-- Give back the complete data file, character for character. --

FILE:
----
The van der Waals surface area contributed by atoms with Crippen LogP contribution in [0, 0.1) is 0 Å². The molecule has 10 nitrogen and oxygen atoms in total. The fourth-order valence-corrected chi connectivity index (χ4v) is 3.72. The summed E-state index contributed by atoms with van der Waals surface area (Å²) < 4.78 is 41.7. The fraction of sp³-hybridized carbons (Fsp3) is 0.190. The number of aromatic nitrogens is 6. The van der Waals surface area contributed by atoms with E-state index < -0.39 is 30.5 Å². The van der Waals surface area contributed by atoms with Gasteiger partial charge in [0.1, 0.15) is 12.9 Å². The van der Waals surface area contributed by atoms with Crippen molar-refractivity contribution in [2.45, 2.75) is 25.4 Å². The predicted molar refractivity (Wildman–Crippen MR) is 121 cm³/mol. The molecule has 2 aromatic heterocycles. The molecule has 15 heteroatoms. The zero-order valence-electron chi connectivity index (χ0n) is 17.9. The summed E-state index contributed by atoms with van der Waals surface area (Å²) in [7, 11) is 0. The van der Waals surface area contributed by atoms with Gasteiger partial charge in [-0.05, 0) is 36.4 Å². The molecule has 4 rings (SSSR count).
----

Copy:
The van der Waals surface area contributed by atoms with Crippen LogP contribution in [0, 0.1) is 0 Å². The molecule has 10 nitrogen and oxygen atoms in total. The fourth-order valence-corrected chi connectivity index (χ4v) is 3.72. The summed E-state index contributed by atoms with van der Waals surface area (Å²) < 4.78 is 41.7. The fraction of sp³-hybridized carbons (Fsp3) is 0.190. The number of aromatic nitrogens is 6. The van der Waals surface area contributed by atoms with E-state index < -0.39 is 30.5 Å². The van der Waals surface area contributed by atoms with Gasteiger partial charge in [0.1, 0.15) is 12.9 Å². The van der Waals surface area contributed by atoms with Crippen molar-refractivity contribution in [2.45, 2.75) is 25.4 Å². The predicted molar refractivity (Wildman–Crippen MR) is 121 cm³/mol. The molecule has 2 aromatic heterocycles. The molecule has 15 heteroatoms. The zero-order valence-electron chi connectivity index (χ0n) is 17.9. The summed E-state index contributed by atoms with van der Waals surface area (Å²) in [7, 11) is 0. The van der Waals surface area contributed by atoms with Gasteiger partial charge in [-0.05, 0) is 36.4 Å². The molecule has 4 rings (SSSR count).